Most competitions have both a preliminary and final round. In prelims, we only compete against bands in our own class. There are dedicated judges for Music Performance, Visual Performance, Music Effect and Visual Effect. With all judges’ scores combined, there are 100 possible points. (Color Guard and Percussion are judged for caption awards, but these are not included in the band’s score.)
A total score of 80 or higher earns a Distinguished Rating. Distinguished Ratings were once an automatic qualifier for State, but they no longer determine eligibility.
The highest scoring bands from prelims advance to Finals. Scores from Finals performances determine each band’s rank for the competition. Second place overall wins the Reserve Grand Champion title, and the overall winner is dubbed the Grand Champion. Scores are posted within a day or two on KYBand.com.
Thanks to Rick Gardner, Scott Leatherland and Rachel Rentschler, whose kyband.com editorial inspired these guidelines.
The audience is one of the most important elements of a marching music performance. It would be pretty disappointing to invest months preparing and fine-tuning a show, only to perform it for thousands of empty seats. Luckily, the Marching Colonels enjoy performing before a wide array of spectators at every competition. So it’s vital to us that everyone in our audience is allowed to enjoy the show. When attending a marching band competition, please keep the following in mind.
How to get the most out of competition day
Support every band. No matter who is on the field, clap and cheer when they do a good job. Crowd response inspires students to perform better, and makes for a more enjoyable show for everyone.
Watch the whole show. Pay attention to every element. Usually several things are happening at once. When you watch several performances of the same show, you will probably notice something new and interesting in each performance.
Show up early. Bands in smaller classes often perform fabulous shows. If you’re only there to hear your band, you’ll miss a lot of great performances.
Buy concessions. The prices typically are less than you’d expect to pay at the movie theater, yet concessions revenue often funds a large portion of the host band’s operating costs.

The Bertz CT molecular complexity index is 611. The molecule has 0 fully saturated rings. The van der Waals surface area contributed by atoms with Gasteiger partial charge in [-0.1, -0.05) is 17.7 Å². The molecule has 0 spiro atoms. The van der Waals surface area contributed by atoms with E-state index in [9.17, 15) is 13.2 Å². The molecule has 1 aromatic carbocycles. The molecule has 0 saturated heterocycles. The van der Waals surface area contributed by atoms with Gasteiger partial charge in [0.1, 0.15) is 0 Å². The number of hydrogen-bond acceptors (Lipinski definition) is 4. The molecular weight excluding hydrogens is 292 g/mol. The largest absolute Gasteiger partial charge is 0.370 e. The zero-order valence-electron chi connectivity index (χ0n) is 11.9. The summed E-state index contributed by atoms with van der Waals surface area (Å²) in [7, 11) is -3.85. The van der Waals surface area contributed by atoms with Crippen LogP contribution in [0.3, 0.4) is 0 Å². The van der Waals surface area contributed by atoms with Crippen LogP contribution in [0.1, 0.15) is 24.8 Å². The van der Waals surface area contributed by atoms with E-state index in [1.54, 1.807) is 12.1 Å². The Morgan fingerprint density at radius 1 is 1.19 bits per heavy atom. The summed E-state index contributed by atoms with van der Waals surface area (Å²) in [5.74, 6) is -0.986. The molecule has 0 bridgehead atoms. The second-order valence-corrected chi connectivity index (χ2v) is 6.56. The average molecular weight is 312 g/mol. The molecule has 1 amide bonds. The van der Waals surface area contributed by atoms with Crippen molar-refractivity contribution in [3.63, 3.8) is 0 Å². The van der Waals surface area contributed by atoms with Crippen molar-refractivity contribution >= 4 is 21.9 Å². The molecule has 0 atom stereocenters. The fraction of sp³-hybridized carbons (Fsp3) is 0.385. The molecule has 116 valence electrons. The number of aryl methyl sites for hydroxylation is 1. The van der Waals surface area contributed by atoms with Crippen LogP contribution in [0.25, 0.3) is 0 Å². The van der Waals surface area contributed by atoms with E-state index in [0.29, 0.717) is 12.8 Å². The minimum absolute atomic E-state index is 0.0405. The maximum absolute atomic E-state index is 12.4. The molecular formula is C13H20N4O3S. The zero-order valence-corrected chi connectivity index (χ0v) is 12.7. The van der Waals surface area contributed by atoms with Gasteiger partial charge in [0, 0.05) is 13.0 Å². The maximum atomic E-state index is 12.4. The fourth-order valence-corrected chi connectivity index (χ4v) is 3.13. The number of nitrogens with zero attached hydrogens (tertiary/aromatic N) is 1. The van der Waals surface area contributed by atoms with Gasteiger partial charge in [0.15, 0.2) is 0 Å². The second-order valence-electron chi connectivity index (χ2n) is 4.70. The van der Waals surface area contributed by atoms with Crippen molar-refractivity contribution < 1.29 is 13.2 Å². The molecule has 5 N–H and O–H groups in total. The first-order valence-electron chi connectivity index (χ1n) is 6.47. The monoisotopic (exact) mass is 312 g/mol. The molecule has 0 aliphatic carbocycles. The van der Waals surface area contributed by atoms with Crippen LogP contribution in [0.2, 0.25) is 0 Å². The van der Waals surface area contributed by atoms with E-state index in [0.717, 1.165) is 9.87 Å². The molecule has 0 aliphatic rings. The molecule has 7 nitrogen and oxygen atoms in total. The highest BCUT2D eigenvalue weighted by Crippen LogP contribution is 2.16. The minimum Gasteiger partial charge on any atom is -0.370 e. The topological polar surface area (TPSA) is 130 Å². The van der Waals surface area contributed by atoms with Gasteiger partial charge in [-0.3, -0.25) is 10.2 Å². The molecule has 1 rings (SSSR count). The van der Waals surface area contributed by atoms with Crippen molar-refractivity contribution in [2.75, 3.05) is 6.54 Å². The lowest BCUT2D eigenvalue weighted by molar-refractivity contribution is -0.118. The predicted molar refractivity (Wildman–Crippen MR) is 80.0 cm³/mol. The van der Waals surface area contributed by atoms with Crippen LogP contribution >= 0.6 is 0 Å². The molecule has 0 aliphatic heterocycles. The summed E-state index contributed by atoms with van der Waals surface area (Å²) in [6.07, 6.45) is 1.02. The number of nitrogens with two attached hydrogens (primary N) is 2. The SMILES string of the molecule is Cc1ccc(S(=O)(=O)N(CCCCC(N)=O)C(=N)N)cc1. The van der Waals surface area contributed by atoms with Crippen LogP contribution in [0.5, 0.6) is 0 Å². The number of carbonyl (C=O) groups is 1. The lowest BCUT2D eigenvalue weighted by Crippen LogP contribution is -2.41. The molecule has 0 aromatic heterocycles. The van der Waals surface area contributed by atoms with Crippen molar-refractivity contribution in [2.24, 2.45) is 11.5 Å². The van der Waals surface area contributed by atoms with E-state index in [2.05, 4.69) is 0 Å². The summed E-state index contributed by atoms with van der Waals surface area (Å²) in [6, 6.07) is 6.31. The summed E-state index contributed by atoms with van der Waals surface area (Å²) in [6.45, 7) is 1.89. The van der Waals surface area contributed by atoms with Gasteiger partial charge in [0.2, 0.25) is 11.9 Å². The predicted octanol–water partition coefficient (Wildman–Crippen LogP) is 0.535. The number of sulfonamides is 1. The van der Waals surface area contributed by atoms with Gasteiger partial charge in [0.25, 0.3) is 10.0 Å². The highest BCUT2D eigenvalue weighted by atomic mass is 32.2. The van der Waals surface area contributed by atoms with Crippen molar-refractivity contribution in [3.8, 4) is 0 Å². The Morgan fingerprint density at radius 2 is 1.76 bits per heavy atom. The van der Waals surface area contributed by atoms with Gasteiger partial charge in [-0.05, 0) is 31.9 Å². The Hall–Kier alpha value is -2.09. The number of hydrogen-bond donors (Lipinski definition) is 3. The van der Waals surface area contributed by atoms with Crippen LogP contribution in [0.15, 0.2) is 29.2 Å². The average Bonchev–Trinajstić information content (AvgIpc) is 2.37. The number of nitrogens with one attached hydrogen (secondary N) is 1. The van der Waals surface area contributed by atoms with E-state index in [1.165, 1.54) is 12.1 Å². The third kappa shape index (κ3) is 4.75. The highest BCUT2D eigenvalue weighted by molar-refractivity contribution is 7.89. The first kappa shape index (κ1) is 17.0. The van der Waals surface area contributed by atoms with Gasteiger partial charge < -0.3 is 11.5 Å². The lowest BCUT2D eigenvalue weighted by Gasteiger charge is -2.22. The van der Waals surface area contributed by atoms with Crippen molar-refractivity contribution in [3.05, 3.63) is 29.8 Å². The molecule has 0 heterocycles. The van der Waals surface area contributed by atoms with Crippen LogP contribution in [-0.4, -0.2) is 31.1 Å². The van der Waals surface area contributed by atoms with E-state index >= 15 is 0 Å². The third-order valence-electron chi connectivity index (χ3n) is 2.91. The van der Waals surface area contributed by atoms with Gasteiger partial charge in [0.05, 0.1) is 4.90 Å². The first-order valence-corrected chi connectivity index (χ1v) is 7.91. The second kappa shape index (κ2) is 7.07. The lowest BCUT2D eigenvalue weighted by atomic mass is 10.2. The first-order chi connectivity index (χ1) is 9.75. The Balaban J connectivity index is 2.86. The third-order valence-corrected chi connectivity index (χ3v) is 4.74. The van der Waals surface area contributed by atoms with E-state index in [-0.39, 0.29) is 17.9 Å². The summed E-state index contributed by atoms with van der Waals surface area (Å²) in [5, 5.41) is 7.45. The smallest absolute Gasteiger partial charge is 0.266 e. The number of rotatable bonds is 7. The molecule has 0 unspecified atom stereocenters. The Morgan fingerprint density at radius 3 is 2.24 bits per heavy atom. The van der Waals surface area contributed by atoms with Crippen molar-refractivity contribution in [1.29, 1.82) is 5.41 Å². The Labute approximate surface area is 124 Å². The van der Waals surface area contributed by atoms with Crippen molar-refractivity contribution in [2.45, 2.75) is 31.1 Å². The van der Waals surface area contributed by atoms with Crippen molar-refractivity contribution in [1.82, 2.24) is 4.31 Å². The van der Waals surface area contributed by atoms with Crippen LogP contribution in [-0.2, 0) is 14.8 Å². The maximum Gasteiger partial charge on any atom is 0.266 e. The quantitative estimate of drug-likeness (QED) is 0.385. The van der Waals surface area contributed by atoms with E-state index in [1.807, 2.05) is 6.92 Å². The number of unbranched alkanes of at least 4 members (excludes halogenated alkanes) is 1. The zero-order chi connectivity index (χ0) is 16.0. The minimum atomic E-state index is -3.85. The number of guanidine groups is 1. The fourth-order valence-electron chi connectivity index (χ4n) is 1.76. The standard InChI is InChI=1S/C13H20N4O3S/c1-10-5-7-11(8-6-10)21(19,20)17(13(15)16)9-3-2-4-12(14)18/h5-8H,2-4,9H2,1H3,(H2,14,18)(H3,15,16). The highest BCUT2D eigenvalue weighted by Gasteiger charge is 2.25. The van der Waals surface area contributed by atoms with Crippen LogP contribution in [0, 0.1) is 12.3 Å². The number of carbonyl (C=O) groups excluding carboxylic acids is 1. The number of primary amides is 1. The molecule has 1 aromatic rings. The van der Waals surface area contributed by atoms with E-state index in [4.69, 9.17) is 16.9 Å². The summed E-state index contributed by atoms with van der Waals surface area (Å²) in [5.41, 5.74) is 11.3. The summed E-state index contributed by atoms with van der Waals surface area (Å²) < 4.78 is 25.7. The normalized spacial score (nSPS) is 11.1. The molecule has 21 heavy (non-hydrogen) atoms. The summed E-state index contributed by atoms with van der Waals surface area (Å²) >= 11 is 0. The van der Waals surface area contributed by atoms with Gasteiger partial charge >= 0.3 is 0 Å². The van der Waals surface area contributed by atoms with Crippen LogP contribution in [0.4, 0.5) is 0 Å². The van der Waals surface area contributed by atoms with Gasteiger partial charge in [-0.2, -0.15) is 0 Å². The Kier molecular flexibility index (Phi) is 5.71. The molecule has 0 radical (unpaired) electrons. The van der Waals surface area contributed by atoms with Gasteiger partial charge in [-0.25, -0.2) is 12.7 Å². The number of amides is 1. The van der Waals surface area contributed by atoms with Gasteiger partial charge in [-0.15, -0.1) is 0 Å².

How not to embarrass your band
Pause your conversation during the show. It’s great to catch up with family and friends, but talking during a band’s performance is bad form, plain and simple. Respect your neighbors’ right to enjoy the shows they paid to see/hear. With a little luck, you’ll receive the same courtesy.
Turn off your phone. Or at least set it to vibrate. Talking on the phone during a performance is just as obnoxious as talking face-to-face during a performance. Save that important phone call for the several minutes that pass while one band is leaving the field and the next band is setting up.
Stay put when a band performs. With the exception of a well deserved standing ovation, please stay seated so you won’t block the visuals on the field from the folks behind you. Hold any banners you may have so that they’re not obstructing the view of others. A typical marching band performance lasts less than ten minutes, and there’s plenty of time between bands to get up for food or a bathroom break.
Keep your young children with you. We love our kids, and yours as well. It just wouldn’t be a marching band competition without the little ones. And while they might not want to sit still, we can’t allow horseplay or running around in the stands. It’s not safe, and it makes it hard for other spectators to enjoy the show.
Be nice. Maybe you’re not a fan of a certain uniform, or you find a particular arrangement too pedestrian. Please remember that someone sitting within earshot probably has a friend or family member on the field, and they do not appreciate your criticism, no matter how spot-on you may think it is. For weeks or months prior to competition day, every member of your band invested considerable time and effort. Their families made huge sacrifices to make this show possible. Members of the other bands worked just as hard, so keep the smack-talk to yourself!
Do not boo during the awards ceremony. Sometimes judges fail to recognize our band’s superior performances in every caption. They’re only human. But while you’re free to disagree with their assessments, we ask that you resist the temptation to openly voice your disappointment. Booing doesn’t reflect the attitude of Dixie Heights. It’s not who we are. Please don’t do it.
Rules for judging
Eight judges evaluate each show.
Two Music Performance Judges evaluate how the band plays and all of the details associated with musicianship.
Two Visual Performance Judges evaluate the marching, form control, spacing, etc.
One Music Effect Judge evaluates how effective the musicians pull off the show as well as the musical structure of the show.
One Visual Effect Judge evaluates the construction of the show and how effectively the performers execute it.
One Percussion Judge evaluates front ensemble (pit) and drumline marching and music. (This score does not play into the overall score of the band.)
One Color Guard Judge evaluates all aspects of the guard performance. (This score is not included in the total score either.)
Judges use voice recorders to log their unedited reactions during our performance. Before leaving, we receive their score sheets and voice recordings. This feedback helps staff to make adjustments to the show throughout the season.
Come to the trailer!
Between performances, we welcome new parents, family members and friends to help out and hang out in the lot. The students would love to see you there, and other band parents are eager to meet you.
Please wear Red and Grey, and and be ready to cheer in the stands. These kids have dedicated enormous amounts of time and energy to bring you this moment. Don’t miss it!